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Don’t interfere in our internal affairs: China tells US
October 2, 2014, 5:54 am

The Occupy protestors in Hong Kong are threatening to occupy government buildings if the current chief executive does not resign [Wikimedia Commons]

The Occupy protestors in Hong Kong are threatening to occupy government buildings if the current chief executive does not resign [Wikimedia Commons]

China has said no country must interfere in its internal affairs even as the Occupy protestors in Hong Kong refuse to disperse, threatening to occupy government buildings if the current chief executive does not resign.

“Secretary Kerry mentioned Hong Kong.  The Chinese Government has very firmly and clearly stated its position.  Hong Kong affairs are China’s internal affairs.  All countries should respect China’s sovereignty.  And this is also a basic principle governing international relations,” Chinese Foreign Minister Wang Yi said in Washington on Wednesday.

Wang was meeting US Secretary of State John Kerry to discuss regional and international issues of mutual interest.

“I believe for any country, for any society, no one will allow those illegal acts that violate public order.  That’s the situation in the United States, and that’s the same situation in Hong Kong,” Wang said in an apparent reference to US police clashing with demonstrators at protest rallies in Ferguson, Missouri, where black teenager Michael Brown was shot to death by a white police officer in August.

“We believe that the Hong Kong Special Administrative Region’s government has the capability to properly handle the current situation in accordance with the law,” Wang added.

Kerry had expressed US concern at the protests in the former British colony.

“As China knows, we support universal suffrage in Hong Kong accordant with the Basic Law, and we believe in open society with the highest possible degree of autonomy and governed by rule of law is essential for Hong Kong’s stability and prosperity.  And we have high hopes that the Hong Kong authorities will exercise restraint and respect for the protestors’ right to express their views peacefully,” Kerry told Wang on Wednesday.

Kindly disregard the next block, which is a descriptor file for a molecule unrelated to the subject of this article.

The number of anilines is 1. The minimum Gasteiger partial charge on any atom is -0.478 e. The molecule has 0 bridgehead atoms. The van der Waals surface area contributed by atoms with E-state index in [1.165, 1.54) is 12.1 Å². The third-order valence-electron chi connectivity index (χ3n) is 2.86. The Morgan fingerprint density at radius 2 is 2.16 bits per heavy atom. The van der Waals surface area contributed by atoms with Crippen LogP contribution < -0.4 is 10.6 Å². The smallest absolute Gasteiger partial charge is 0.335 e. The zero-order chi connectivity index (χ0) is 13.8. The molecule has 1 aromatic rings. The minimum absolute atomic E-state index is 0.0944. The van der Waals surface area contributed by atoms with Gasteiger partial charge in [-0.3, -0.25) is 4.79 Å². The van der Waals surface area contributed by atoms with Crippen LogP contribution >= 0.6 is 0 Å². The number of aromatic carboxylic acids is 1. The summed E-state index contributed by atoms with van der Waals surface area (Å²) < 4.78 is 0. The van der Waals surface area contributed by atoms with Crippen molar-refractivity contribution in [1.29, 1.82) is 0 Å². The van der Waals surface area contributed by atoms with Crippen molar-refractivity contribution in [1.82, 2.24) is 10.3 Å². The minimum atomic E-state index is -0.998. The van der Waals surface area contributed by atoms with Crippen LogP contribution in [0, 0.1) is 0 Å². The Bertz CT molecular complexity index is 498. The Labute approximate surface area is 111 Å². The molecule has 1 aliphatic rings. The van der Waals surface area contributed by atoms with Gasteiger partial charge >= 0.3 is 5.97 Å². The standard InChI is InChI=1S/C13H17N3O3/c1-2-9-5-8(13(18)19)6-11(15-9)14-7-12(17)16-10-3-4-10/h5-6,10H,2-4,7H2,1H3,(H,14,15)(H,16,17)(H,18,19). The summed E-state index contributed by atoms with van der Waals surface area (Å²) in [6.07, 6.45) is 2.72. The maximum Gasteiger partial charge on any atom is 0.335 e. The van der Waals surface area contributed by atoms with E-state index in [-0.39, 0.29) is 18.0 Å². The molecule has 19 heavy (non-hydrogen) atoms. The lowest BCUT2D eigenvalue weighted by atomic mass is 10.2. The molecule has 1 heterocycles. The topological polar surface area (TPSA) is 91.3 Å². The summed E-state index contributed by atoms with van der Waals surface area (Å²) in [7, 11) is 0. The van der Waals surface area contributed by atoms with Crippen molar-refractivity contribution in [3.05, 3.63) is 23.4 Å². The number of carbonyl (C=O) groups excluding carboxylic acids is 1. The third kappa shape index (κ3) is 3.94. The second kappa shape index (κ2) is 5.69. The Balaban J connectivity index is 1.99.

Chris Patten, the last British governor of Hong Kong, has accused China of “reneging” its pledge to the people of Hong Kong on the degree of democracy it would allow.

The “Occupy Central” movement started off early Sunday morning at the government headquarters in Admiralty in downtown Hong Kong, followed by mass protests in Central, Causeway Bay and Mongkok.

The protestors, mostly student-activists, are demanding China introduce full democracy so the city can freely choose its own leader.

Beijing decreed on August 31 that it would vet candidates wishing to run in Hong Kong’s 2017 election.

Hong Kong Chief Executive C Y Leung has urged “Occupy Central” organizers to end the protests immediately, saying the movement has been affecting Hong Kong people’s daily lives.

Leung said the Standing Committee of the National People’s Congress has adopted a decision on issues relating to the selection of the Chief Executive (CE) by universal suffrage, confirming that the CE can be elected through “one person, one vote” from 2017 onward.

“It is understandable that different people may have different ideas about a desirable reform package. But it is definitely better to have universal suffrage than not. It is definitely better to have the CE elected by five million eligible voters than by 1,200 people,” he said.

TBP and Agencies

One Response to Don’t interfere in our internal affairs: China tells US

  1. Jackson Reply

    October 2, 2014 at 9:27 pm

    China will never be ruled by a corrupt western-style regime.

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